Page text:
With Major Artists Now Released From Their Contracts, Woodstock 50 Scrambles to Find New Performers

With Major Artists Now Released From Their Contracts, Woodstock 50 Scrambles to Find New Artists for Event in Maryland

No New York.  No headliners.  Still no tickets available and no official permit.  Now, with all major artists ‘released’ from their contracts, what should we expect from Woodstock 50?

Woodstock 50 has now become a shell of its former self.

Following multiple denial permits in both Watkins Glen and Vernon in New York, organizers have found a new home for the troubled music festival – Maryland.

Not exactly the place meant to honor the original Woodstock 1969, held in a barn in New York.

Keep in mind that the music festival has already suffered major embarrassments.

First, after failing to obtain a required mass-gathering permit in Watkins Glen, organizers indefinitely delayed Woodstock 50 ticket sales.  Then, the event’s financial backer, Dentsu Aegis-owned Amplifi Live, proclaimed the event was canceled.  That led to a major legal battle.

In the end, event co-founder Michael Lang and his legal team didn’t receive Dentsu Aegis’ money back following a costly lawsuit. Dentsu Aegis had already shelled out $32 million before pulling its support for the music festival, but the flow of funds stoped there. Woodstock 50 also wouldn’t take place at Watkins Glen as originally envisioned.

Superfly, the event’s producer who also manages Bonnaroo and Outside Land, soon pulled out.

The venue soon downgraded to a third of its original size.  Lang promised to hold the event at nearby Vernon Downs, a harness horse-racing track and casino, near Utica in New York.

Lang and his team also spent millions of Amplifi Live’s money to secure major artists.

These included Jay-Z, Miley Cyrus, Chance the Rapper, and Imagine Dragons, along with Robert Plant, Santana, David Crosby, John Fogerty, and Dead and Company.

Now, major artists have pulled out following the change of venue.

Lang’s fizzled ‘Hail Mary’ pass.

Late last night, Woodstock 50 received great news.

Seemingly ‘saving’ the event, organizers secured a last-minute deal to hold the show in Columbia, Maryland.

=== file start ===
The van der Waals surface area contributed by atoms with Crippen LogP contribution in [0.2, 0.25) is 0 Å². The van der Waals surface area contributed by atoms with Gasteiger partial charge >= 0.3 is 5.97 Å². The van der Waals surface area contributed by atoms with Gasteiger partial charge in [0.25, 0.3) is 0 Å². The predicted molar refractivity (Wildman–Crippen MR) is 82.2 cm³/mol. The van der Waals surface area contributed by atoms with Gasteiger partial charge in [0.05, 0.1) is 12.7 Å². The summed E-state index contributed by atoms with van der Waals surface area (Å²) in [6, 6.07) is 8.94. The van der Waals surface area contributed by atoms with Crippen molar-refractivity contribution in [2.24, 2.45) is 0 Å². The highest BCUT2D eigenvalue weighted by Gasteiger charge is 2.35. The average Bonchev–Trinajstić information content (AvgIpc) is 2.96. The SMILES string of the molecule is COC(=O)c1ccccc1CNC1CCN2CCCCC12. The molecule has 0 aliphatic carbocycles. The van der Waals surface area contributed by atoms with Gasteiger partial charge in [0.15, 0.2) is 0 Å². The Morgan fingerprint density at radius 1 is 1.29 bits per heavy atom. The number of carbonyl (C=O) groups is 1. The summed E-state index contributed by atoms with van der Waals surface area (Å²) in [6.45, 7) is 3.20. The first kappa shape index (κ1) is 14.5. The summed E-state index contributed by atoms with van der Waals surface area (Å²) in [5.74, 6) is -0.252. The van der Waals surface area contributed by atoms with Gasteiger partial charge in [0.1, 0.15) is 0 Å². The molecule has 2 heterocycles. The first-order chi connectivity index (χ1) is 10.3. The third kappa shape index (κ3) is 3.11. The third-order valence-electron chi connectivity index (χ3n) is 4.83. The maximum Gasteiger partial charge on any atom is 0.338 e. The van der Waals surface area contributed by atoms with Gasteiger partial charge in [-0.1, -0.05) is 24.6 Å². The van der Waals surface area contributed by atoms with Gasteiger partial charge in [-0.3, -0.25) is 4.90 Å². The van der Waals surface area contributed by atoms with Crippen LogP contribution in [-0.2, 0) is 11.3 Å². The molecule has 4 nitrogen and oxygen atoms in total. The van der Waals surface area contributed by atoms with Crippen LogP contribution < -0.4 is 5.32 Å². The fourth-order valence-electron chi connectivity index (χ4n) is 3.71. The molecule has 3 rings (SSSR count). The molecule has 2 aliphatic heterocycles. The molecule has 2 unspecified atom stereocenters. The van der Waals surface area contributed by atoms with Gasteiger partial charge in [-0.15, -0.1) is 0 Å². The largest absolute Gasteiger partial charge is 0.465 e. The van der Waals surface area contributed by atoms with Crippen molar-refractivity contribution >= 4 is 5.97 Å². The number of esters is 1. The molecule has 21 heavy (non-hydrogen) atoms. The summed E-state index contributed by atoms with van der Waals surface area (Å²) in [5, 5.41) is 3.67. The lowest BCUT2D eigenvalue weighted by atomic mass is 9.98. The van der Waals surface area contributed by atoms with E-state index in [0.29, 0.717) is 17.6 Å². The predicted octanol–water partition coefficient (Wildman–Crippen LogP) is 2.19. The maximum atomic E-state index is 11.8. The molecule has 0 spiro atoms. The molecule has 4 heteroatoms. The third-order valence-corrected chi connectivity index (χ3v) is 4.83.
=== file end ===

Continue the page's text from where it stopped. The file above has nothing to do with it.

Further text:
Woodstock 50 will now take place at the Merriweather Post Pavilion on August 16th-18th, 50 years after the original Woodstock.  Tickets will soon go on sale.

Yet, the great news soon turned into a nightmare for Lang and his team.

Earlier this morning, John Fogerty, a ‘confirmed’ headliner, backed out.  He performed alongside Creedence Clearwater Revival at the original Woodstock.  Representatives for the singer said he will now perform in a smaller Woodstock anniversary event in Bethel, New York.

That wasn’t the only bad news.

Jay-Z also won’t appear at Woodstock 50 in Maryland.  He would’ve closed out the anniversary event.

According to a source speaking with Variety, the Merriweather Post Pavilion announcement nullifies Lang’s contracts signed with headliners.

The bands won’t do it.  They were contracted to play a show in Watkins Glen.

Now, admitting failure, organizers have pulled a major move.  All artists have been released from their contracts.

In an e-mail sent out by embattled co-founder Lang, it was confirmed that Woodstock 50 won’t “enforce” contracts for the event.

The letter also invites artists to play at the festival, yet they no longer remain legally liable to do so.  Moving the event 350 miles south of Watkins Glen constitutes a breach of contract.  Yet, most agents believe the contracts were already nullified once Dentsu Aegis ‘canceled’ the event in April.

With headliners now ‘free’ to perform at other events, organizers are now in a mad dash to lock down new artists.

I.M.P. venues operator Seth Hurwitz explained,

“Michael Lang called me a week ago about doing the show in DC proper but, on this short notice, there really wasn’t anywhere to do that.  I suggested Merriweather would be a low-risk option and is considered DC.  Plus, it has a similar historic legacy.

We made a deal quickly contingent on him putting a show together and dealing with the fact that we have a show booked on one of those dates.  So now I’m just a venue waiting to see if the promoter with the hold is going to confirm.

Over the weekend, rumors suggested that Woodstock 50 would be converted into a free event.  But even that possibility is fraught with complications.

 


Featured image by neal whitehouse piper (CC by 2.0).

2 Responses

  1. Jerz

    If Woodstock 50 might be entirely cancel, then three Woodstocks (1969, 1994, 1999) would be enough in its 50-years anniversary of Woodstock.